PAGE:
Bakary talks through the nineteen human rights in Conegliano, Italy.

Since 2007, Tostan France has established links between Tostan communities in Africa and their diaspora counterparts in Europe through awareness-raising events and the implementation of a modified Community Empowerment Program  (CEP).
This spring, Bakary Tamba, Regional Coordinator for Tostan Senegal in the Casamance region of Senegal, traveled to Europe to accompany Tostan France in an awareness-raising tour across Italy and Spain. The tour aimed to facilitate conversation with diaspora communities about human rights, peace and security, and the abandonment of harmful traditional practices, such as female genital cutting (FGC).

As part of the tour, Tostan France organized a meeting in the town of Conegliano, Italy in collaboration with Diamoral, a Diola solidarity association, and the Federation of Casamance Associations Abroad (Fédération des associations Casamançaises à l’etranger (FACE)). Using Tostan human rights posters as teaching tools, Bakary explained each of the nineteen human rights in Diola to those in attendance. In addition, he talked about FGC, family law, and issues of integration in Italy. One woman in the audience stood up and advocated for equality between men and women in response to Bakary’s presentation.

Community discussions on human rights, such as this one led by Bakary, extend the reach of Tostan’s work in Africa to countries abroad, making the collective abandonment of harmful practices much easier. Now, for example, Diola communities in Italy are much closer to organizing their own public declaration for the abandonment of FGC.

After visiting Italy, they traveled to Spain and held a discussion session about human rights and FGC with nearly seventy Sub-Saharan immigrants in collaboration with Associació de Dones Immigrants Subsaharianes (ADIS), a local women’s association . Conversations were held in three different African languages as well as Spanish and Catalan. Many participants questioned the reality of FGC abandonment in Africa, and the Tostan France team and Bakary were able to provide information and evidence that African communities are indeed abandoning the practice.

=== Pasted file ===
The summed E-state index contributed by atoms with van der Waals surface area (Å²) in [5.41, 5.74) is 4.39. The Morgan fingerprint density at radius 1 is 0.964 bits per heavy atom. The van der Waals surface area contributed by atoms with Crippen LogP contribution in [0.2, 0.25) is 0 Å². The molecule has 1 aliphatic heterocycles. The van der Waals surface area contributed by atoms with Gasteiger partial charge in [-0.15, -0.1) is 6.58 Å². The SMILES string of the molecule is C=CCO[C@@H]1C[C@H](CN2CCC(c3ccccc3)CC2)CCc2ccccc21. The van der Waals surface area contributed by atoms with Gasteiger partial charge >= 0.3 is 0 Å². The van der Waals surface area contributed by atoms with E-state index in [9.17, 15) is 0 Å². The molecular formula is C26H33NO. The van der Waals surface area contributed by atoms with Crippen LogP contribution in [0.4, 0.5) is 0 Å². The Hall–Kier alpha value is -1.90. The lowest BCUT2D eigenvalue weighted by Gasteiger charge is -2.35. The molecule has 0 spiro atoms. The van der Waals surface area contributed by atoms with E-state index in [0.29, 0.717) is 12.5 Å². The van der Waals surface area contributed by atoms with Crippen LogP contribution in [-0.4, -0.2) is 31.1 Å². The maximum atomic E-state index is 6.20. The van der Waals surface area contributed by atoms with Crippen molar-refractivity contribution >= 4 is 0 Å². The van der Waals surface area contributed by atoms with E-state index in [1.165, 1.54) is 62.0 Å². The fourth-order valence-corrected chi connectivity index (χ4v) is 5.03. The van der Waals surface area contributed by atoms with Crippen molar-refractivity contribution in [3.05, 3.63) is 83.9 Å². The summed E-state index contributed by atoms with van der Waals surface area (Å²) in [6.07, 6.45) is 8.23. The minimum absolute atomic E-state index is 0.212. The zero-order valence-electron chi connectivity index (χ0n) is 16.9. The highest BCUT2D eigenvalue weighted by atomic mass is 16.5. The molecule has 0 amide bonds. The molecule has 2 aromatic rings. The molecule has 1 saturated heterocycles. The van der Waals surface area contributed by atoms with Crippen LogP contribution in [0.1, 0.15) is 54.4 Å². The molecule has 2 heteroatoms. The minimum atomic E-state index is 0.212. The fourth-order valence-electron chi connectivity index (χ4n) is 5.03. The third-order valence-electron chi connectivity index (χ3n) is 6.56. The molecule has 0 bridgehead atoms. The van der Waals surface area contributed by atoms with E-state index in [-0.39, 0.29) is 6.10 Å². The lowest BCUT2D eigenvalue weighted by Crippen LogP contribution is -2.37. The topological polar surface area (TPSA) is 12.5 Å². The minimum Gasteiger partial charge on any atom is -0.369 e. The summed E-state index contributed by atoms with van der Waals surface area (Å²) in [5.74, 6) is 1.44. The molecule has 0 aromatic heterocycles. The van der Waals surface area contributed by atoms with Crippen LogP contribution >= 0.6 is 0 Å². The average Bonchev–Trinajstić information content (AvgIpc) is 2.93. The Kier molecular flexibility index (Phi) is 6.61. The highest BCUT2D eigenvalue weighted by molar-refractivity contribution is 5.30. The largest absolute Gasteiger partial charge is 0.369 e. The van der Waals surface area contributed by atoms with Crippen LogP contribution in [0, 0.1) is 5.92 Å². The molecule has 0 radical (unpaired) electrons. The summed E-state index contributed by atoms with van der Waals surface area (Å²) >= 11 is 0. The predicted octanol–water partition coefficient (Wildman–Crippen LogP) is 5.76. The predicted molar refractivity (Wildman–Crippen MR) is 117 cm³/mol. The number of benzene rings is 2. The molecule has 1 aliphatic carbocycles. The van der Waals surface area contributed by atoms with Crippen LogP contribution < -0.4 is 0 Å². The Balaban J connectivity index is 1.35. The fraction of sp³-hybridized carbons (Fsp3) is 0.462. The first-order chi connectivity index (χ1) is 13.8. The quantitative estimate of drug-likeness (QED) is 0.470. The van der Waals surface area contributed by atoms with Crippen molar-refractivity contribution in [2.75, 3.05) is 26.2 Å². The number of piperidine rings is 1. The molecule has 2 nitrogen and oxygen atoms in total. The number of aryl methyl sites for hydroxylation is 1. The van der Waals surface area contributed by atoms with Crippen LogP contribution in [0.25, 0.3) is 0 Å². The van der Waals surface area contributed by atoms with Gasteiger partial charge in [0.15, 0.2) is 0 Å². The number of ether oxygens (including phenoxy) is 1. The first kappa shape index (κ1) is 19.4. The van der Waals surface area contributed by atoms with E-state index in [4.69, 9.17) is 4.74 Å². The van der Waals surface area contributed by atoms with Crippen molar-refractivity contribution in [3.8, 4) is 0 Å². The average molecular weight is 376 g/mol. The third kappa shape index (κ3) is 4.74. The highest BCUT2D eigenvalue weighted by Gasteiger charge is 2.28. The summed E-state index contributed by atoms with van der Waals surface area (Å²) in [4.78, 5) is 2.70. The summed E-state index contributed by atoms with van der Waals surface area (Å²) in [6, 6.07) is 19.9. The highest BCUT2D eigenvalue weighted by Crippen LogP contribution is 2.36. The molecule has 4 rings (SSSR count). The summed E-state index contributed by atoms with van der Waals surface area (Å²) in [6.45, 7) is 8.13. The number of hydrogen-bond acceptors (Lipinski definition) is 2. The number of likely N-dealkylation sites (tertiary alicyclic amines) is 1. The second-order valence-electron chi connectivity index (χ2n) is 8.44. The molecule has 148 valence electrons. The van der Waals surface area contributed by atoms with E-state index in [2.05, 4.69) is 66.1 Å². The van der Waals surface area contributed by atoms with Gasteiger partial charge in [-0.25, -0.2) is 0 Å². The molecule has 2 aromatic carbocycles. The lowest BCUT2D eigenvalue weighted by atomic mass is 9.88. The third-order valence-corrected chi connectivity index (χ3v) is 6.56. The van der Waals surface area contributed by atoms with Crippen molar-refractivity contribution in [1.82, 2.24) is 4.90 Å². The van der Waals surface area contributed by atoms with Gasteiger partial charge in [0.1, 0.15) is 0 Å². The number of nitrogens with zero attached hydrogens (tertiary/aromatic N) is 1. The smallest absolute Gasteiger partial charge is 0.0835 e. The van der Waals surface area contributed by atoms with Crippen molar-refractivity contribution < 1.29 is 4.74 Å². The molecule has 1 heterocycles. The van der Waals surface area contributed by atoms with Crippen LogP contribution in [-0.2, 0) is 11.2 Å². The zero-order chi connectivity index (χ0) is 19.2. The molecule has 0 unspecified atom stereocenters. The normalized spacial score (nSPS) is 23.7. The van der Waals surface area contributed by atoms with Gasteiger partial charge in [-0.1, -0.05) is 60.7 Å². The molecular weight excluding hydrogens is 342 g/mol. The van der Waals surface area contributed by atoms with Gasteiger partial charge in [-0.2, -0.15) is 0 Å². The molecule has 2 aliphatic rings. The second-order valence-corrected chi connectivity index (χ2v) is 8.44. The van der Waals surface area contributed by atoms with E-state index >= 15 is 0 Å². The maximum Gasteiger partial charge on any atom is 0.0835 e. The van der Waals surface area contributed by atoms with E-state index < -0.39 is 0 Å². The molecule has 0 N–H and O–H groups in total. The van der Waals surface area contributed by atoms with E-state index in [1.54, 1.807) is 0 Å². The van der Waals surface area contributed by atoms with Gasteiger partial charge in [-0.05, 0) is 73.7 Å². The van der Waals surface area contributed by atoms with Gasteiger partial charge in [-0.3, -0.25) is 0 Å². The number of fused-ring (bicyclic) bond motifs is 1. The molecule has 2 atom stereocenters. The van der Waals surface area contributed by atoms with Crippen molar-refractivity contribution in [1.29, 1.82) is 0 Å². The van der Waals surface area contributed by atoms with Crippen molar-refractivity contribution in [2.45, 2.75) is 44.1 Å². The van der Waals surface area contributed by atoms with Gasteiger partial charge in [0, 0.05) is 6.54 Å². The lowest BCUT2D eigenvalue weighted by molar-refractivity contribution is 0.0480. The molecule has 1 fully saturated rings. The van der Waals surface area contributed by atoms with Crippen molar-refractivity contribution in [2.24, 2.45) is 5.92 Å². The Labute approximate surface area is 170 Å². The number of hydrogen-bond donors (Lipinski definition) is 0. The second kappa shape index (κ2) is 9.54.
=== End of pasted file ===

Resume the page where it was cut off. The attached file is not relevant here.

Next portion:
While Tostan France and Bakary received positive feedback and support from many participants at the meeting, some remained skeptical. A Fulani woman argued in favor of FGC for reasons of maintaining ethnic identity, and a local imam also objected to abandoning the practice. But other encouraging moments illustrated that while much awareness-raising remains to be done, Tostan’s work is making an impact on members of diaspora communities in Europe. Social workers present expressed their willingness to be involved in awareness-raising activities about human rights, and Senegalese participants shared their conviction that FGC should indeed be abandoned.

A seminar about FGC took place in conjunction with the meeting and was attended by approximately sixty immigration and social services professionals. While Catalan organizations and policy makers are already in the process of addressing FGC, Tostan was able to provide additional information on the processes and procedures of other European countries as well as the social mechanisms for abandonment as understood by Tostan in Africa.  

Click here to read this story in French on Tostan France’s website.